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It takes training and years of experience to become a first mate, also known as the second captain, the person who is second in command on a ship. The precise requirements for licensure vary from nation to nation, and people who want to become a first mate should take the time to look up the specific requirements for the flag under which they intend to sail. Most nations have a regulatory agency which oversees certification of seamen for craft of all sizes, and this agency will have information about the qualifications needed to be certified as a first mate.
Before delving into the requirements which people need to meet to become a first mate, it can help to understand what a first mate does. First mates work on merchant ships, where they are responsible for a wide range of duties. When the captain is not on deck, they are in command of the ship, and therefore responsible for navigation and safety. The first mate also oversees the deck crew, handles loading and storing of cargo, and deals with emergencies as they arise.
To become a first mate, a sailor must can work her or his way up through the ranks. Starting in an unlicensed position as a member of the deck crew or an able seaman, the candidate gains experience which allows him or her to sit for the third mate's test. After successful passage of the test and at least a year in service in this position, the candidate can apply for the second mate's test and serve for a year as a second mate. At this stage, the candidate is eligible to take the exam to advance to first mate.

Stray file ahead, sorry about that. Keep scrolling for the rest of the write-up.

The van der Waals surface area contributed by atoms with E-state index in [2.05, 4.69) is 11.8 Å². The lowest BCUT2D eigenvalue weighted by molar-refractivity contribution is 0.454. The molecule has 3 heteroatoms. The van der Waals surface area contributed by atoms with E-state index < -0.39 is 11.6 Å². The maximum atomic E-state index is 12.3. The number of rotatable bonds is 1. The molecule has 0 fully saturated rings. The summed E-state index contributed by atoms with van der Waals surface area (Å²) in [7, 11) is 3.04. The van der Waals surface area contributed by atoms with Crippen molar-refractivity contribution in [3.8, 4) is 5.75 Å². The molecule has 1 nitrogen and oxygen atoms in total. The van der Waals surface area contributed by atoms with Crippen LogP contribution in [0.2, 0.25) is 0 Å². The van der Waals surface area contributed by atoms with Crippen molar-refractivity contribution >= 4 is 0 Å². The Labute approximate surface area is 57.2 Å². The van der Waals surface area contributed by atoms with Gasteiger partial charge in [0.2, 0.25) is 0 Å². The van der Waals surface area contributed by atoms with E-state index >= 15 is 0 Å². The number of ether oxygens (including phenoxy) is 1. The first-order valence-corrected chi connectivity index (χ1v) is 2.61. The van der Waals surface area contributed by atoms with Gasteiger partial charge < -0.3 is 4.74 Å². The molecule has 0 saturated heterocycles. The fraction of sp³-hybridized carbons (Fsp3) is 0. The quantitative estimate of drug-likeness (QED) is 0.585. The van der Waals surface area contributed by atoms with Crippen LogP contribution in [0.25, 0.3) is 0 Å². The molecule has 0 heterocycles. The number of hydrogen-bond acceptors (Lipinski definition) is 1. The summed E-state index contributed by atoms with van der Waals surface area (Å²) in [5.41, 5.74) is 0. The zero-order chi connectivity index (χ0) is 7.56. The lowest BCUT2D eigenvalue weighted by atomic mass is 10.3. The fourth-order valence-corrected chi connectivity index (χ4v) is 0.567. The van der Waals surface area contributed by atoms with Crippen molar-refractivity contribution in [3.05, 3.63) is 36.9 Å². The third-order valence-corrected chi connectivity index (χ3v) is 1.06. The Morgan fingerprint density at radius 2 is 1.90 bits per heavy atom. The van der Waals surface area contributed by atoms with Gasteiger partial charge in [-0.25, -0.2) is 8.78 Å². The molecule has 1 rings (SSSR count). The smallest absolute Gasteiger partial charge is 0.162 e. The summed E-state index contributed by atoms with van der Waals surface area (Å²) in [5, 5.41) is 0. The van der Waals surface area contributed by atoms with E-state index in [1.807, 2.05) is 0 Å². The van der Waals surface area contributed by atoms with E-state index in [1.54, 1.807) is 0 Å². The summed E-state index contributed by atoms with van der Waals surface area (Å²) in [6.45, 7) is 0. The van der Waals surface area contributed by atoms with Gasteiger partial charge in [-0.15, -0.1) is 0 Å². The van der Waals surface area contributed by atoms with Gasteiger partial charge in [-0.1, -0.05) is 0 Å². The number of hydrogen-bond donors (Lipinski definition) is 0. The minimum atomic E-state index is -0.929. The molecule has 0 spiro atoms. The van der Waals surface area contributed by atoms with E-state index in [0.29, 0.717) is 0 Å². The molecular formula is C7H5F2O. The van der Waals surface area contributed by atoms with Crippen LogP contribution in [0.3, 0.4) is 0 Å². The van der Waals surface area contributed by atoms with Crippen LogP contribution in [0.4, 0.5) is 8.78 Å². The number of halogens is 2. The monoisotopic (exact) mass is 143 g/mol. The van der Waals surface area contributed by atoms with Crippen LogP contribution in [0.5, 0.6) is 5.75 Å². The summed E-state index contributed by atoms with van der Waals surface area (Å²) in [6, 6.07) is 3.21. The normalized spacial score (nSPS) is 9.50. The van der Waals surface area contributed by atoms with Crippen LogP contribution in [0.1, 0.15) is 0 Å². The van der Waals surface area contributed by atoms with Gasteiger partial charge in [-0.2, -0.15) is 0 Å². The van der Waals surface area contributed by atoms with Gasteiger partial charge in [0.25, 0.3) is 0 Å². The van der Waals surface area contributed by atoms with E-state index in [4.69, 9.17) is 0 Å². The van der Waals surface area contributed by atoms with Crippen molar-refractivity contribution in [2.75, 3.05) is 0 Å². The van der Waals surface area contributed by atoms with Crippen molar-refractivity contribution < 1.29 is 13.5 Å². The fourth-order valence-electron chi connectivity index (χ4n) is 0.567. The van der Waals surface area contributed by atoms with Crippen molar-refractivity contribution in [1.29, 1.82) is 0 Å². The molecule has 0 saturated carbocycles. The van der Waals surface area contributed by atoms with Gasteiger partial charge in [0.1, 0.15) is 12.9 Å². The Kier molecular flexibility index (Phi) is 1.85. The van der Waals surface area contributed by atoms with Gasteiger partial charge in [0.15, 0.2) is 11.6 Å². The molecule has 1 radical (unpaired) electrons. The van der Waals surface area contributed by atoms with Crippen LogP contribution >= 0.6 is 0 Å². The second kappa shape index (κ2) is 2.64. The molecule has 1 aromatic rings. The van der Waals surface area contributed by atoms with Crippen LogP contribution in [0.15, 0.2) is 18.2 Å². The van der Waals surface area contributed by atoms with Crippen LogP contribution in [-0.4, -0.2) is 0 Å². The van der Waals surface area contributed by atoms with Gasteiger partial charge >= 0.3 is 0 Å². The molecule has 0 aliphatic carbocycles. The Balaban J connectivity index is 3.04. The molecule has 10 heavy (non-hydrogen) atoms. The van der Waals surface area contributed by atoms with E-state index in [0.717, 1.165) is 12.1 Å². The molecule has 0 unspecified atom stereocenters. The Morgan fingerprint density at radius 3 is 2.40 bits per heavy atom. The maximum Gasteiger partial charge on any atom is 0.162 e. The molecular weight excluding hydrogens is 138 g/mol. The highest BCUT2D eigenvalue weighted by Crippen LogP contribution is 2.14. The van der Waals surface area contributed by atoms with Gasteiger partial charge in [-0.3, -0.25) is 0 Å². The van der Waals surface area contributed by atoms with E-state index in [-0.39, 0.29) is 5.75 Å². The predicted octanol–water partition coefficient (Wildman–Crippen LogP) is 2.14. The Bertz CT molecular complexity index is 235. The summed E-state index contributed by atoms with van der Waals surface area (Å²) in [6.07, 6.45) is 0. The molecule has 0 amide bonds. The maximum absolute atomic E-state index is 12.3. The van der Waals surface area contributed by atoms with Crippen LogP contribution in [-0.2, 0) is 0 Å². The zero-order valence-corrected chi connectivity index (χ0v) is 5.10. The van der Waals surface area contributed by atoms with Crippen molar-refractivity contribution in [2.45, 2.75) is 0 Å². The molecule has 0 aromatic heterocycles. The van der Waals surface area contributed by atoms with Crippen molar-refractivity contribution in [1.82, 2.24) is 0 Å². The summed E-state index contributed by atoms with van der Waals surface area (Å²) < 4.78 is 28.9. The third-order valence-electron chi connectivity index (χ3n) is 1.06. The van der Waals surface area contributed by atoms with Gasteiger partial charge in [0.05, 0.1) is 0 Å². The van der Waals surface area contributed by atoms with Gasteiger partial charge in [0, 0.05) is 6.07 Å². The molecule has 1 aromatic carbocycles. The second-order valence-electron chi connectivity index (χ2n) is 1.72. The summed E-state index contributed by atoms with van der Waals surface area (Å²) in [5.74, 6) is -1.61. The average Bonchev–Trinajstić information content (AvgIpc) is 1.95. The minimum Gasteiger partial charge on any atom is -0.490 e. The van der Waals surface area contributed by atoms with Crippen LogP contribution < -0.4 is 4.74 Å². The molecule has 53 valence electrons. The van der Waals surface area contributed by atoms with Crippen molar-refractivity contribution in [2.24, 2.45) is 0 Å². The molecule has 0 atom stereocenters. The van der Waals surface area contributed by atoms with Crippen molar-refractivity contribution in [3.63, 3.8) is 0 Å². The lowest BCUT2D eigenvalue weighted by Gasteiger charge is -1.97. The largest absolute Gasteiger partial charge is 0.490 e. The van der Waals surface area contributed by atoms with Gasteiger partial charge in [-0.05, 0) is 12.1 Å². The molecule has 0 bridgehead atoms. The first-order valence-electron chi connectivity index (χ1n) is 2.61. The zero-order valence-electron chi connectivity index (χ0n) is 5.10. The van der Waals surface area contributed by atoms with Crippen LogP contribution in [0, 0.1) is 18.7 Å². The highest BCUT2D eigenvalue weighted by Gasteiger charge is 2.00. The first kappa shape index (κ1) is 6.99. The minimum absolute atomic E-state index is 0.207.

It is also possible to attend a maritime academy and graduate with a third mate's license or “ticket,” following the steps detailed above to obtain a first mate's ticket. Once someone has become a first mate, she or he can start acquiring experience to sit for the captain's exam. Many people are interested in certifying as a captain both because they would like their own commands, and because they may need to act as captain in an emergency situation and it can be helpful to be certified if the emergency becomes extended, as for example if the captain dies at sea.
Pay for someone who has become a first mate varies, depending on the types of ships the mate serves on and her or his years of experience. Generally, merchant seamen receive good benefits which are designed in part to compensate for the long months they may spend away from home.
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